• Deeper shades of blue are associated with formality and elegance. You might have noticed the many ads using blue luxury cars, navy-blue suits and rich blue office rooms.

• Blue increases the concentration ability, so can be used to highlight the effectiveness of a product in terms of its ability to run smoothly.

• Cold blue is used to show refreshing cool drinks and icy cold mountain water. It’s also associated with purity and clarity, which is why window cleaners, mineral water, and glasses are all given blue tints.

• In the realm of food products, though, blue is not a good choice as it suppresses the appetite.

Can be considered too conservative, predictable, frigid and weak.


 ORANGE: Great Taste and Enthusiasm.

Orange has the energetic heat of the warmer half of the color wheel, but doesn’t have red’s association with negative emotions. Rather, orange is associated with fun, excitement, action, warmth, and passion.

As a citrus color, orange is associated with healthy food and stimulates appetite – used frequently in energy drinks, orange-flavorings and children-associated products.

• On the negative side, orange can give a strong impression of shoddy cheapness, so although it shouldn’t be used on luxury products, it can be used effectively for lower-priced items like fast-food and bargains.

Orange can result in being seen as superficial, an exhibitionist or cheap.


 RED: Passion and Courage.

• Red is associated with fire and blood so creates feelings of energy energy, danger, strength, power as well as passion, desire, love and vigor.

Red is an attractive color to nearly everyone—it’s the first color babies can see, the most popular color among children, and generally liked by adults as well.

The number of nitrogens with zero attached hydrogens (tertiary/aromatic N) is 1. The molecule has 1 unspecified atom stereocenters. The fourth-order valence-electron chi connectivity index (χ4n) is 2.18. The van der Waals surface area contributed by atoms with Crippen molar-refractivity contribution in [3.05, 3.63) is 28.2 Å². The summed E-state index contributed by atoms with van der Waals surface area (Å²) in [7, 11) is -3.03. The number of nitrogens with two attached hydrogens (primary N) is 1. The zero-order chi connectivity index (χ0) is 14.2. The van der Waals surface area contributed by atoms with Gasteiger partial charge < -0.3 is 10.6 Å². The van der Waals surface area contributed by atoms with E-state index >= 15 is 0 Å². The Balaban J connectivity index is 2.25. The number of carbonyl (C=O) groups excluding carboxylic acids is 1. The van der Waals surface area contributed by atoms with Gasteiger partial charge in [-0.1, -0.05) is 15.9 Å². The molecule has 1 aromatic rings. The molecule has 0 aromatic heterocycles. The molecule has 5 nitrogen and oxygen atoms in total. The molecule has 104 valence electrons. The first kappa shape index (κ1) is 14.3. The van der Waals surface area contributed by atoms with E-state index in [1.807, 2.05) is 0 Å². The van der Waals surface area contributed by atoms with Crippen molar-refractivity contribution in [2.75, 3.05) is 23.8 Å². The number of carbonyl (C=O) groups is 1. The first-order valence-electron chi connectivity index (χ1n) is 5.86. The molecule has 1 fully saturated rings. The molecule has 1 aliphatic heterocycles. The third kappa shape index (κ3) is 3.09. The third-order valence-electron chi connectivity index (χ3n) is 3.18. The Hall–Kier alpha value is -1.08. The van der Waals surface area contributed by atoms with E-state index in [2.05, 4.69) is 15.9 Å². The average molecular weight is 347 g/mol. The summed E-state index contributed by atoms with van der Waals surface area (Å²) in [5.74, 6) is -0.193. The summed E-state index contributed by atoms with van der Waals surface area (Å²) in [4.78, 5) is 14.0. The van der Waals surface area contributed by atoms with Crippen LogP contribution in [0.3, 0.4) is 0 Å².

• Red can physically affect humans by ncreasing breathing and pulse rates so can be used for anything exciting. Sometimes the power of products is described by the use of red, with active use of red in the automotive industry and its associated products—red connotes speed.

• Red is used to arouse adults. Therefore, it’s used in beauty products like nail polish, lipstick and perfume. Since red is associated with the more passionate emotions (both love and hate!) it’s the only color that can really portray any vigorous reaction.

• Reds can stimulate the appetite so is an excellent color for food products. Overall, red is a pretty useful advertising color.

Red is often associated with aggression and anger, rebelliousness and with being obstinate. It can also bring up feelings of being “wrong” or “incorrect.”.


 GREEN: Money, Safety, Fertility.

Strongly associated with the “go-green” environment movement, green portrays health, growth and nature. Being down to earth and practical.

• Nurturing and tranquil green is the easiest color for the eye to see.

• Green means harmony, so is very useful in advertising. Recall the green check marks and red x marks used in advertisements… green stands for the correct answer.

• Green means “Go”!

• Lighter greens are strongly connected to freshness and vitality. Revitalizing creams and refreshing drinks like tea are advertised in green.

Money, abundance, financial power and security are associated with U.S. dollars (“Greenbacks”)—and so green is used to depict savings, interest bearing accounts as well as investment plans and opportunities.

: Aggression and anger, rebellious and obstinate, or being "green with jealousy".


 YELLOW: Sunshine and Happiness

• The most eye-catching color, yellow can be fatiguing to the eye and overbearing to the mind. Use yellow sparingly by reserving it for important things.

• Yellow is a happy, energetic color and can symbolize rejuvenation; hence its frequent use in beauty products. But somehow, the color remains distasteful to men, maybe because of its conventional “cheap” connotation.

• Yellow is also used to connote the lusciousness of buttery food products.

• Yellow can also bring to mind sunshiny cheerfulness of toys and the happy child atmospheres in general. People tend to associate yellow with sunshine, warmth, happiness, optimism, and friendliness, so because of these positive connotations, yellow remains a good advertising color.

Yellow can feel impatient and impulsive, spiteful, cowardly, and deceitful.


 PINK: Femininity and Friendship.

• Known for its attractive quality, pink is used for all things girl-related. Seen as nurturing, romantic and warm.